Senkaku Islands: Japan and China both claim these islands as their own. Now the US is showing Tokyo how it can help defend them

Lt. Gen. Kevin Schneider, commander of US Forces Japan, said on Monday, aboard a Japanese warship, the exercises would demonstrate the US-Japan alliance’s ability to “provide combat forces to defend the Senkakus or to respond to other crises or contingencies.” “”

Both Tokyo and Beijing claim the Senkaku Islands, known in China as Diaoyus, as their own, but Japan has administered them since 1972.

Tensions over the uninhabited mountain range, 1,900 kilometers southwest of Tokyo, have eased for years, and with claims about them dating back centuries, neither Japan nor China are likely to give in.

Chinese ships have spent record time in the waters around the islands this year and have been convicted by Tokyo.

The US-Japan exercises called Keen Sword 21 have been held every two years for more than 30 years. This year’s exercises will last until November 5th.

The US engagement

The prospect of a military duel between Japan and China over disputed islands is even more dire as the US-Japan Mutual Defense Treaty obliges Washington to defend the islands as if they were American territory.

The US has kept this commitment, as confirmed in Schneider’s comments on Monday.

In July, US Secretary of State Mike Pompeo included the Senkakus dispute as one of the areas in the Indo-Pacific where he said China had “instigated territorial disputes” to “harass” its Asian neighbors.

The massive U.S. and Japanese military presence in the Pacific this week adds visual weight to statements that Tokyo and Washington are united on the Senkakus and beyond.

The fleets include around 9,000 US troops, a strike group of US aircraft carriers, more than 100 US military aircraft, more than 37,000 Japanese troops, a flotilla of 20 warships from the Japan Maritime Self Defense Force, 100 Japanese military aircraft and a frigate from Canada . – All focused on landing large forces on islands around Okinawa, 400 kilometers east of Senkaku.

Since Yoshihide Suga became Japanese Prime Minister in September, he has been pushing for Japan’s support for a “free and open Indo-Pacific”. He has overseen Japanese naval operations in the South China Sea – which Beijing claims are almost complete – and has visited both Vietnam and Indonesia to strengthen Japanese ties with the countries that also have claims on the vast waterway. Suga has also reaffirmed defense ties with India and Australia, known along with the US and Japan as the “Quad”.

While the Quad is not a formal military alliance like NATO, it is viewed by some as a potential counterbalance to growing Chinese influence and alleged aggression in the Asia-Pacific region. The compilation was denounced by Beijing as an anti-China bloc.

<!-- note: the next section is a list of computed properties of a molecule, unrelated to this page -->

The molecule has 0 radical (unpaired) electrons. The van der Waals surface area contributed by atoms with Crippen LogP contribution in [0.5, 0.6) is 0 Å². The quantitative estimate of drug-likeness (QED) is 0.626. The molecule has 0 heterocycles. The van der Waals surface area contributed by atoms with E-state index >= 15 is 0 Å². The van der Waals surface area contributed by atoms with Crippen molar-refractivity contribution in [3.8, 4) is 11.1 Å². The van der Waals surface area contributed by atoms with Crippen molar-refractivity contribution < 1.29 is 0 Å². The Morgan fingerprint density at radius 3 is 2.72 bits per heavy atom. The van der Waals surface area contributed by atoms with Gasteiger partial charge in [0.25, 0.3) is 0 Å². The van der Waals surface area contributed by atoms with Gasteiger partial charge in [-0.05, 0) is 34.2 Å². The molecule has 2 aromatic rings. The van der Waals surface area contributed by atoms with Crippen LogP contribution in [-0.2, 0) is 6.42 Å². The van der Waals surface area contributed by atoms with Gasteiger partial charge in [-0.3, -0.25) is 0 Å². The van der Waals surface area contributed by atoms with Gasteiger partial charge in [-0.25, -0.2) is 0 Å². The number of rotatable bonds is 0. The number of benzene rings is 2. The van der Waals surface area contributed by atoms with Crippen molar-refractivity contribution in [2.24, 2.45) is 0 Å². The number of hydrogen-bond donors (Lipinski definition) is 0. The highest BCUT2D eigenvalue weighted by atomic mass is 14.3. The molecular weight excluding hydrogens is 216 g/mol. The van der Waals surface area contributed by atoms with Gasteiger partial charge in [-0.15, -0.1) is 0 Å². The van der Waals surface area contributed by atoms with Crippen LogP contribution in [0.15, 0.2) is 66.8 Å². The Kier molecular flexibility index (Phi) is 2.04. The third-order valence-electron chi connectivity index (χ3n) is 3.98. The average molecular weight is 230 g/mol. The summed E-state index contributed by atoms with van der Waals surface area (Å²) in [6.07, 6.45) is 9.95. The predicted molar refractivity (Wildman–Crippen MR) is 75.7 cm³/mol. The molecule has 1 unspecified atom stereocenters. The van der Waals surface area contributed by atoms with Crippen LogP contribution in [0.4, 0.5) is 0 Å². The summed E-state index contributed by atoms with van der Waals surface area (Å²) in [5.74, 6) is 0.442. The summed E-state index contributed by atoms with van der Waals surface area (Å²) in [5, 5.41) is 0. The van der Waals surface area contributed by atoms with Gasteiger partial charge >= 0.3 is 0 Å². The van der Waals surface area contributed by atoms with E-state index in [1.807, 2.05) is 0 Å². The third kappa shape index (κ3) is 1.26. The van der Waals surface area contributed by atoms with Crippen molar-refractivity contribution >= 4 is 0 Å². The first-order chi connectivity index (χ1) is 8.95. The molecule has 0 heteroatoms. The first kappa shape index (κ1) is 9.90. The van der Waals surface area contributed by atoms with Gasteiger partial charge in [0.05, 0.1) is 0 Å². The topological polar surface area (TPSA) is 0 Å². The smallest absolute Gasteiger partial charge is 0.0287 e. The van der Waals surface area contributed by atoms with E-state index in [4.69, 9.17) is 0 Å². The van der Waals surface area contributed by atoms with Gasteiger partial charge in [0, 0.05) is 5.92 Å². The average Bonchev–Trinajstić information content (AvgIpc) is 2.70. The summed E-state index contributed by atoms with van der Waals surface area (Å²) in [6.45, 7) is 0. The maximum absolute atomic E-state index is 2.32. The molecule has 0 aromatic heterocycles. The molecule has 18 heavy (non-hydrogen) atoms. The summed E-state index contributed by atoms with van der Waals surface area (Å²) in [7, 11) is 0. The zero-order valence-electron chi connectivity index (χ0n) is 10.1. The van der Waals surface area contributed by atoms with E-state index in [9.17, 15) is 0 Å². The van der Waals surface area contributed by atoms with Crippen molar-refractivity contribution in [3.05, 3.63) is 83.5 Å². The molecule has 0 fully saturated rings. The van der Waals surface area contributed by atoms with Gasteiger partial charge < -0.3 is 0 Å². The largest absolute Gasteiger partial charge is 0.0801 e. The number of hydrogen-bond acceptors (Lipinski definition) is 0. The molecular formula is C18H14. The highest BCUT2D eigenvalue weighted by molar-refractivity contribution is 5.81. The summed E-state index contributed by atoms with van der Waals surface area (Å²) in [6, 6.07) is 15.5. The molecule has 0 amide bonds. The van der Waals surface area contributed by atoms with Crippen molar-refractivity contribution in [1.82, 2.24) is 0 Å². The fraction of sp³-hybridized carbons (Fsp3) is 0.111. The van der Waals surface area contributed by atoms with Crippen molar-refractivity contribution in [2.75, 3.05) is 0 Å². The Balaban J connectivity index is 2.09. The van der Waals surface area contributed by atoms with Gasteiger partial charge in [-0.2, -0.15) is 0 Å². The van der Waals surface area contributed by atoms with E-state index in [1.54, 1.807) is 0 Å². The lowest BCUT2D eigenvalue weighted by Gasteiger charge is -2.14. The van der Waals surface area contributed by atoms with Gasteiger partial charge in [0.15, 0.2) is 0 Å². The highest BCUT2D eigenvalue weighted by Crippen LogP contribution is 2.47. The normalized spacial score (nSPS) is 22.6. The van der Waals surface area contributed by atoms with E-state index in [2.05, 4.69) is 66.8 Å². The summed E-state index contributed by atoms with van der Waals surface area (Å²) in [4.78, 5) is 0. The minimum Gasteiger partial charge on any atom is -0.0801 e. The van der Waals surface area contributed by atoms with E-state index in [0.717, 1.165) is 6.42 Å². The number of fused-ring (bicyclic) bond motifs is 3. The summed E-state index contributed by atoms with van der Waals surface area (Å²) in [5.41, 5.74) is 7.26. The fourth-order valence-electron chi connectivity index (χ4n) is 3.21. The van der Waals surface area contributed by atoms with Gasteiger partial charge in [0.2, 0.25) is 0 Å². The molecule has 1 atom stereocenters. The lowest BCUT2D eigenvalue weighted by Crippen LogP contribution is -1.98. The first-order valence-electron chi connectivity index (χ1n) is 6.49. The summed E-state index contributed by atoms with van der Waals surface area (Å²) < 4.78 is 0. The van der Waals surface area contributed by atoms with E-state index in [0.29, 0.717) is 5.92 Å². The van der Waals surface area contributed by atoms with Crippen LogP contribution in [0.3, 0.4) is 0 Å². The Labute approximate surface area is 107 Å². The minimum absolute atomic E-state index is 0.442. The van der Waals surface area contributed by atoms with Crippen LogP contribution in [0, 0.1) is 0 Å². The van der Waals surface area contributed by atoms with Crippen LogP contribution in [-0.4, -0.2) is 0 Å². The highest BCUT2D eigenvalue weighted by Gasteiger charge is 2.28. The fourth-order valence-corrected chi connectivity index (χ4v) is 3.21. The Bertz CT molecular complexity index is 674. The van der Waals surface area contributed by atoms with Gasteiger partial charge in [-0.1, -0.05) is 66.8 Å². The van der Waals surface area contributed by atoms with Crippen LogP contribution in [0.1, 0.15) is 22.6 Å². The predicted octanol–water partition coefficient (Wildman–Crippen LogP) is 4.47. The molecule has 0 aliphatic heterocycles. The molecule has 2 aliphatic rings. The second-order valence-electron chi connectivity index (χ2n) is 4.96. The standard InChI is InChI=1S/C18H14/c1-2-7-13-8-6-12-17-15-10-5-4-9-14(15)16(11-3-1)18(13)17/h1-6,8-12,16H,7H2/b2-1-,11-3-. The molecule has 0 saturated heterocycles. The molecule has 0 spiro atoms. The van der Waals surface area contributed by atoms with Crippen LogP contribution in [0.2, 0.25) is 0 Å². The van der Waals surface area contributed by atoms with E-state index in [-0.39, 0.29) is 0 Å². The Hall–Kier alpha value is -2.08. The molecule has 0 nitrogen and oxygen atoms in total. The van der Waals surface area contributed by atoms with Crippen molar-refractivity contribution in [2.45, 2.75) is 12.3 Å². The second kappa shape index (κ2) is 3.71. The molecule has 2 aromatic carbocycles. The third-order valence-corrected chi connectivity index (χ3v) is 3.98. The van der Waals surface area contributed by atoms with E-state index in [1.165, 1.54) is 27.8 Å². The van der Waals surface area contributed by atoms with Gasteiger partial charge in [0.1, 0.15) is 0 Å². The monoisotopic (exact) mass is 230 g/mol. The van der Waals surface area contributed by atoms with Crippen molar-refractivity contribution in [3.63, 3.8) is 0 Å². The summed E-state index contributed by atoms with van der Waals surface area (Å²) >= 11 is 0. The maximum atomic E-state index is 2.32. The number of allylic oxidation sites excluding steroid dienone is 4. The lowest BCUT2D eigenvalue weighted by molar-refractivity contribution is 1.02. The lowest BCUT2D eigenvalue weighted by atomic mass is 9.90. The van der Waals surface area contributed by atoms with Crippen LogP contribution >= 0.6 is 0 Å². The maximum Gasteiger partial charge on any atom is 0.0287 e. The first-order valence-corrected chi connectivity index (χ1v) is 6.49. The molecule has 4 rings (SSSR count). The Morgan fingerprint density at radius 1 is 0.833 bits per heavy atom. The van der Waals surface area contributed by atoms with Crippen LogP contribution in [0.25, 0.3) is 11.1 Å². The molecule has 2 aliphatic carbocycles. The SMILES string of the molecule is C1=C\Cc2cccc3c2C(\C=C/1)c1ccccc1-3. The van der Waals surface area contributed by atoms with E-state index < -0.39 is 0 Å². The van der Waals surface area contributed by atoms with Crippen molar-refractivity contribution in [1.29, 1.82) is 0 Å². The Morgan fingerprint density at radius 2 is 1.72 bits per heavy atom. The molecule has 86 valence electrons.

Naval forces from all four quad nations will participate in the large-scale Malabar military exercises in the Indian Ocean next month.

But first, China’s eye will likely be on what happens to Keen Sword.

A statement from the US Pacific Fleet in Hawaii said that the US armed forces and Japanese forces “will train in a comprehensive scenario to exercise the critical skills necessary to support the defense of Japan and respond to a crisis or emergency in the Indo-Pacific region “.

The troops “will wield a wide range of combat capabilities and demonstrate the inherent flexibility and ability of the US and Japanese armed forces,” the Pacific Fleet said.

Photos released by the U.S. Navy on Monday showed 16 U.S., Japanese, and Canadian warships sailing in formation in the Philippine Sea at the start of the Keen Sword.

‘Deterrent value’

The large-scale exercises have a strong “deterrent value” to China, said Carl Schuster, a former chief of operations at the US Pacific Command’s Joint Intelligence Center.

“They show that the (island) seizure will not be cheap or unchallenged,” he said.

Corey Wallace, an assistant professor of Japanese foreign policy at Kanagawa University, said the exercises demonstrated a new level of interoperability between the Japanese and U.S. military.

The U.S. will land MV-22 Osprey transport aircraft on Japan’s largest warship, the JS Kaga, Wallace said. And it might just be a glimpse of what the two militaries might do with their stealth fighters in the future.

“This speaks for the intensification of the amphibious exercises, but also for the future possibilities for further cross-decking, possibly first with US-F-35B on Japanese ships and later possibly with Japanese F-35B on American amphibious ships,” said Wallace. “Demonstrating interoperability between the two forces in realistic scenarios is just as important, if not more important, than showing off shiny new hardware.”

Meanwhile, China’s People’s Liberation Army is in the midst of two military exercises in the Bohai Sea and the Yellow Sea with much less fanfare. This emerges from a post on the PLA’s official English language website. The nature of the exercises was not disclosed.

These exercises, which are scheduled to end on November 10 and October 30, respectively, are only the last in a busy few months for the Chinese military, with up to five exercises recently being performed simultaneously.

CNN’s Yoko Wakatsuki contributed to this report.